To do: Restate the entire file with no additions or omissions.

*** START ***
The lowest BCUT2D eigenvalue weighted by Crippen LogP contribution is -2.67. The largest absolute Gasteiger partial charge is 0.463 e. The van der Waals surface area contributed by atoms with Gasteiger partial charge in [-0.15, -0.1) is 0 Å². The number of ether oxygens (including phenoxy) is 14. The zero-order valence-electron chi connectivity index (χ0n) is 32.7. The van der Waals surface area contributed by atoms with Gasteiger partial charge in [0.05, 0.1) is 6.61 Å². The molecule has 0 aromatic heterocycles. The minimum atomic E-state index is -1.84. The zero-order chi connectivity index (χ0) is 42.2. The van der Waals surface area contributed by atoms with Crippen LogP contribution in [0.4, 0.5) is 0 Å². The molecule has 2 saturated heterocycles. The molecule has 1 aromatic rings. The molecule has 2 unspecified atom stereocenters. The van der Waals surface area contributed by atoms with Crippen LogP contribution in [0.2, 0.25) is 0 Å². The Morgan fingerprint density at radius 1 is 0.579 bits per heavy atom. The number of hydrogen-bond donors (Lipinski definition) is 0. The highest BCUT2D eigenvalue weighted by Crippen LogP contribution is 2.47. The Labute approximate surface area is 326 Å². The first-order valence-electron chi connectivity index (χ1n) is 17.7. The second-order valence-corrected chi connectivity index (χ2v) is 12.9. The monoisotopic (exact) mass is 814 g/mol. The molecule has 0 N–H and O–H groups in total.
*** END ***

The lowest BCUT2D eigenvalue weighted by Crippen LogP contribution is -2.67. The largest absolute Gasteiger partial charge is 0.463 e. The van der Waals surface area contributed by atoms with Gasteiger partial charge in [-0.15, -0.1) is 0 Å². The number of ether oxygens (including phenoxy) is 14. The zero-order valence-electron chi connectivity index (χ0n) is 32.7. The van der Waals surface area contributed by atoms with Gasteiger partial charge in [0.05, 0.1) is 6.61 Å². The molecule has 0 aromatic heterocycles. The minimum atomic E-state index is -1.84. The zero-order chi connectivity index (χ0) is 42.2. The van der Waals surface area contributed by atoms with Crippen LogP contribution in [0.4, 0.5) is 0 Å². The molecule has 2 saturated heterocycles. The molecule has 1 aromatic rings. The molecule has 2 unspecified atom stereocenters. The van der Waals surface area contributed by atoms with Crippen LogP contribution in [0.2, 0.25) is 0 Å². The Morgan fingerprint density at radius 1 is 0.579 bits per heavy atom. The number of hydrogen-bond donors (Lipinski definition) is 0. The highest BCUT2D eigenvalue weighted by Crippen LogP contribution is 2.47. The Labute approximate surface area is 326 Å². The first-order valence-electron chi connectivity index (χ1n) is 17.7. The second-order valence-corrected chi connectivity index (χ2v) is 12.9. The monoisotopic (exact) mass is 814 g/mol. The molecule has 0 N–H and O–H groups in total.